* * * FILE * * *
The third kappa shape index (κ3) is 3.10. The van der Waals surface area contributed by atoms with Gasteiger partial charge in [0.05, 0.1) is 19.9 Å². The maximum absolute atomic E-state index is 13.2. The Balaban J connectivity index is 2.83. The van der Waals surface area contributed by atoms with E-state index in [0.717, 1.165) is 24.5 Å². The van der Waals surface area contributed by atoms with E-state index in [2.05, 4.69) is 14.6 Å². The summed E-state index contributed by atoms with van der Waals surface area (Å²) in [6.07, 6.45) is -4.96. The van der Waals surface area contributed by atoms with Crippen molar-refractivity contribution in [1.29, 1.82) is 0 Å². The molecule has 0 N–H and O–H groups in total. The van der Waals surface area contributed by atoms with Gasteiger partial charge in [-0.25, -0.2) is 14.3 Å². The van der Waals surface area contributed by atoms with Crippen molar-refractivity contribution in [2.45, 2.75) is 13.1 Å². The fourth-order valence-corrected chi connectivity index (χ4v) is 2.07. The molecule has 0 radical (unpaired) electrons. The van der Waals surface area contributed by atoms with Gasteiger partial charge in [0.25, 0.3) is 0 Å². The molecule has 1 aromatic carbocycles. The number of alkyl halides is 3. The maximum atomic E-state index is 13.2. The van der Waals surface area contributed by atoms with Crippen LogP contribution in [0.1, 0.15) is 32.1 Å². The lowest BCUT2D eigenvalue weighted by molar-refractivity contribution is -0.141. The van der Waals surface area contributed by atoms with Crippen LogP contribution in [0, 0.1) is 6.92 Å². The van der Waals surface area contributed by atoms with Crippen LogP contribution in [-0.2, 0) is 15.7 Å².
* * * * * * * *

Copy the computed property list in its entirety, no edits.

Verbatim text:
The third kappa shape index (κ3) is 3.10. The van der Waals surface area contributed by atoms with Gasteiger partial charge in [0.05, 0.1) is 19.9 Å². The maximum absolute atomic E-state index is 13.2. The Balaban J connectivity index is 2.83. The van der Waals surface area contributed by atoms with E-state index in [0.717, 1.165) is 24.5 Å². The van der Waals surface area contributed by atoms with E-state index in [2.05, 4.69) is 14.6 Å². The summed E-state index contributed by atoms with van der Waals surface area (Å²) in [6.07, 6.45) is -4.96. The van der Waals surface area contributed by atoms with Crippen molar-refractivity contribution in [1.29, 1.82) is 0 Å². The molecule has 0 N–H and O–H groups in total. The van der Waals surface area contributed by atoms with Gasteiger partial charge in [-0.25, -0.2) is 14.3 Å². The van der Waals surface area contributed by atoms with Crippen molar-refractivity contribution in [2.45, 2.75) is 13.1 Å². The fourth-order valence-corrected chi connectivity index (χ4v) is 2.07. The molecule has 0 radical (unpaired) electrons. The van der Waals surface area contributed by atoms with Gasteiger partial charge in [0.25, 0.3) is 0 Å². The molecule has 1 aromatic carbocycles. The number of alkyl halides is 3. The maximum atomic E-state index is 13.2. The van der Waals surface area contributed by atoms with Crippen LogP contribution in [0.1, 0.15) is 32.1 Å². The lowest BCUT2D eigenvalue weighted by molar-refractivity contribution is -0.141. The van der Waals surface area contributed by atoms with Crippen LogP contribution in [0, 0.1) is 6.92 Å². The van der Waals surface area contributed by atoms with Crippen LogP contribution in [-0.2, 0) is 15.7 Å².